The Extraordinary Dr. Maria Montessori

Child Advocate.
Peace Advocate.

Against all odds, this woman broke barriers and made remarkable achievements—and not just in the field of education.

In honor of Montessori Education Week 2024, we will revisit the life of this extraordinary woman.

maria montessori portrait

Born on August 31, 1870, in Chiaravelle, a small village in eastern Italy on the coast of the Adriatic Sea, Maria Montessori was gifted with parents who were hardworking and intelligent. Her father Alessandro, once soldier, now civil servant, met Renilde Stoppani while in Chiaravelle on assignment from the Ministry of Finance.  Renilde came from a prominent, well-educated family, the great-niece of the Italian geologist and paleontologist Antonio Stoppani.  She shared a love of learning and reading with her daughter Maria, who was born a year after her parents’ marriage.

Circumstances led the Montessori family to relocate to Rome, a move that would provide Maria with opportunities for advancement in education that she would not otherwise have had. She proved to be an adept and ambitious student, and by the age of thirteen, much to her father’s dismay and with her mother’s support, enrolled in an all-boys technical school to pursue studies in engineering. 

Maria’s interest in the biological sciences later led her to do what was considered unconventional, scandalous and (nearly) impossible: enter the medical field as a woman. When she was rejected admission by the University of Rome, she studied physics, mathematics and natural sciences for two years while exploring avenues to gain acceptance into medical school. Her persistence paid off when she was granted admission, and a few years later, at the age of 26, her presentation of her thesis to a board of ten men won her the degree of Doctor of Medicine. She was one of the first female doctors in Italy. During her time in medical school she faced criticism and prejudice. Her own father continued to discourage her efforts, but her mother was one of her greatest supporters. She eventually gained the respect of classmates and professors by her intellect and work ethic, winning scholarships and tutoring students alongside her studies and research.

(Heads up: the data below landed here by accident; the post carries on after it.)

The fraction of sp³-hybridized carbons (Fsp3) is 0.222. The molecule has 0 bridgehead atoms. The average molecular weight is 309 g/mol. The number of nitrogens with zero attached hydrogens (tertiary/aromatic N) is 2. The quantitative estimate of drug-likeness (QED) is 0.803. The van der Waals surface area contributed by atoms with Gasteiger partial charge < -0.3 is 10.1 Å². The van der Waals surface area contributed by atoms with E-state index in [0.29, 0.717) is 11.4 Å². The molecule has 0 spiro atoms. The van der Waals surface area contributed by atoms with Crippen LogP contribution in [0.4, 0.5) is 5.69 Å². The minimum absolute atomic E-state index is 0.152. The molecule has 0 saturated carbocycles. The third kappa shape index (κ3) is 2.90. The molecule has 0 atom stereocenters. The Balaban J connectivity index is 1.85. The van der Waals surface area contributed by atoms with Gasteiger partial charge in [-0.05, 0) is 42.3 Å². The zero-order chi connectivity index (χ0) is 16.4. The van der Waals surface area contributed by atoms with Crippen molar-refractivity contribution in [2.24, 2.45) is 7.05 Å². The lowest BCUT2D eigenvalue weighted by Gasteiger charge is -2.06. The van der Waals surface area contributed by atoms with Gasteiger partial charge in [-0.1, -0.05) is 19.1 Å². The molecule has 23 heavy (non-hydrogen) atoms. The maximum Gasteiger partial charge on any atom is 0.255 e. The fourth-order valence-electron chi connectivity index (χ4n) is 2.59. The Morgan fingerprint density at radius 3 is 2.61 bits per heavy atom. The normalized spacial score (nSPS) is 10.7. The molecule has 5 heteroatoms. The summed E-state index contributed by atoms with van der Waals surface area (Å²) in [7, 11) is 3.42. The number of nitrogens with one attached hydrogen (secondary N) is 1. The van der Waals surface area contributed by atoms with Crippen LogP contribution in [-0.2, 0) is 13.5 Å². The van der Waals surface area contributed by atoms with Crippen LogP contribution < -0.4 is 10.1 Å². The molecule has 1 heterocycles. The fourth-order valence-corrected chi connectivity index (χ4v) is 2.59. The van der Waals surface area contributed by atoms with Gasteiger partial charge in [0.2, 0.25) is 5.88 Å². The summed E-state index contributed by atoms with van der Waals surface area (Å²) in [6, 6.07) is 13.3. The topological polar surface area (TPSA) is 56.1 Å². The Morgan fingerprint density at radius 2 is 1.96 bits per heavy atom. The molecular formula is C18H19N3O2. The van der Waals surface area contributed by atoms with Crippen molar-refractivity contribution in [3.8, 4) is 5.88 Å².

Skillful in profession, uncompromising in her values, and compassionate in nature, Montessori was known for her bedside demeanor, caring for both her patient’s physical and mental health. She worked as a surgical assistant, had a private practice, and worked at a children’s hospital.  She worked with patients from all socio-economic backgrounds, seeking to improve not just prognosis, but conditions in psychiatric clinics and asylums.

It was her medical work with children in these asylums that ultimately led her into the field of education. She said, “I felt that mental deficiency presented chiefly a pedagogical, rather than mainly a medical, problem.” She called for social reform through education, requesting better teacher-training and better facilities for children with learning differences. She read the works of Froebel, Sergi, Itard and Seguin, even visiting the French hospital where Seguin had implemented sensorial education for children. She took classes in pedagogy and educational theory.